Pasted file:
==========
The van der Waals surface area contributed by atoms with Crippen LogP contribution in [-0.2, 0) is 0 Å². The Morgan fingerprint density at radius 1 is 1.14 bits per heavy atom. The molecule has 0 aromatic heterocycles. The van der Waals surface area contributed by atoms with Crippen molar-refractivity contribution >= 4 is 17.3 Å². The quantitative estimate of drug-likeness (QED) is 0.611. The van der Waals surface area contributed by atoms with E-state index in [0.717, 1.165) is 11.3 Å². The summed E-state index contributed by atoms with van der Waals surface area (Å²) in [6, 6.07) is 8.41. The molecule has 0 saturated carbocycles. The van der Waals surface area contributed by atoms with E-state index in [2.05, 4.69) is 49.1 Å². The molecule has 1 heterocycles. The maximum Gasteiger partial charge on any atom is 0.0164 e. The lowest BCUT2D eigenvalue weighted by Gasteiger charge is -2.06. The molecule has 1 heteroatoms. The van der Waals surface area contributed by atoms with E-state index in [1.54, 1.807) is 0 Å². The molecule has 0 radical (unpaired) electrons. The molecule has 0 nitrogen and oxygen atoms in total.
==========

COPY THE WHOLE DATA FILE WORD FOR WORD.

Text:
The van der Waals surface area contributed by atoms with Crippen LogP contribution in [-0.2, 0) is 0 Å². The Morgan fingerprint density at radius 1 is 1.14 bits per heavy atom. The molecule has 0 aromatic heterocycles. The van der Waals surface area contributed by atoms with Crippen molar-refractivity contribution >= 4 is 17.3 Å². The quantitative estimate of drug-likeness (QED) is 0.611. The van der Waals surface area contributed by atoms with E-state index in [0.717, 1.165) is 11.3 Å². The summed E-state index contributed by atoms with van der Waals surface area (Å²) in [6, 6.07) is 8.41. The molecule has 0 saturated carbocycles. The van der Waals surface area contributed by atoms with E-state index in [2.05, 4.69) is 49.1 Å². The molecule has 1 heterocycles. The maximum Gasteiger partial charge on any atom is 0.0164 e. The lowest BCUT2D eigenvalue weighted by Gasteiger charge is -2.06. The molecule has 1 heteroatoms. The van der Waals surface area contributed by atoms with E-state index in [1.54, 1.807) is 0 Å². The molecule has 0 radical (unpaired) electrons. The molecule has 0 nitrogen and oxygen atoms in total.